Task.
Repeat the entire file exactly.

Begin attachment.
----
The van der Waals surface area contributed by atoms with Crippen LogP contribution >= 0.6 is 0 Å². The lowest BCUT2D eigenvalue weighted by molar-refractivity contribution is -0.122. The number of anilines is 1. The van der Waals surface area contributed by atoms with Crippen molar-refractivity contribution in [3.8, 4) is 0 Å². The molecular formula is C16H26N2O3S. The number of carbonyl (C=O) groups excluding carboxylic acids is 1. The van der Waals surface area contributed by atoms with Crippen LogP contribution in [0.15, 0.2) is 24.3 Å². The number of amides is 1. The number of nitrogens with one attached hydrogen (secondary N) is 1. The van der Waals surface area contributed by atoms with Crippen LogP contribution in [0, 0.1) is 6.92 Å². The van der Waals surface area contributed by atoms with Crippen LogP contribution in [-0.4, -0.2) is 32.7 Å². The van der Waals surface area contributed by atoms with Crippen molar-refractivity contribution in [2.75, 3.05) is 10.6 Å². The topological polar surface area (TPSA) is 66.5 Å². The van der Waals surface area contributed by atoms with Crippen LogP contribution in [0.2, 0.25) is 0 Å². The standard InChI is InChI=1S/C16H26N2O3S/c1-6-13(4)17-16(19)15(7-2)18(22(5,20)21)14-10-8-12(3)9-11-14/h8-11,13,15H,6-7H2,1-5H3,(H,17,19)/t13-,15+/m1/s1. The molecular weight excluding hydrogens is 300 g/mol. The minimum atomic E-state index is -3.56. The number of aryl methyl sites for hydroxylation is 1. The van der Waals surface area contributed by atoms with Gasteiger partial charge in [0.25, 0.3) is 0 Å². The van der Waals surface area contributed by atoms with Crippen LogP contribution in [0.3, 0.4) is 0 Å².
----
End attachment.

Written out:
The van der Waals surface area contributed by atoms with Crippen LogP contribution >= 0.6 is 0 Å². The lowest BCUT2D eigenvalue weighted by molar-refractivity contribution is -0.122. The number of anilines is 1. The van der Waals surface area contributed by atoms with Crippen molar-refractivity contribution in [3.8, 4) is 0 Å². The molecular formula is C16H26N2O3S. The number of carbonyl (C=O) groups excluding carboxylic acids is 1. The van der Waals surface area contributed by atoms with Crippen LogP contribution in [0.15, 0.2) is 24.3 Å². The number of amides is 1. The number of nitrogens with one attached hydrogen (secondary N) is 1. The van der Waals surface area contributed by atoms with Crippen LogP contribution in [0, 0.1) is 6.92 Å². The van der Waals surface area contributed by atoms with Crippen LogP contribution in [-0.4, -0.2) is 32.7 Å². The van der Waals surface area contributed by atoms with Crippen molar-refractivity contribution in [2.75, 3.05) is 10.6 Å². The topological polar surface area (TPSA) is 66.5 Å². The van der Waals surface area contributed by atoms with Crippen LogP contribution in [0.2, 0.25) is 0 Å². The standard InChI is InChI=1S/C16H26N2O3S/c1-6-13(4)17-16(19)15(7-2)18(22(5,20)21)14-10-8-12(3)9-11-14/h8-11,13,15H,6-7H2,1-5H3,(H,17,19)/t13-,15+/m1/s1. The molecular weight excluding hydrogens is 300 g/mol. The minimum atomic E-state index is -3.56. The number of aryl methyl sites for hydroxylation is 1. The van der Waals surface area contributed by atoms with Gasteiger partial charge in [0.25, 0.3) is 0 Å². The van der Waals surface area contributed by atoms with Crippen LogP contribution in [0.3, 0.4) is 0 Å².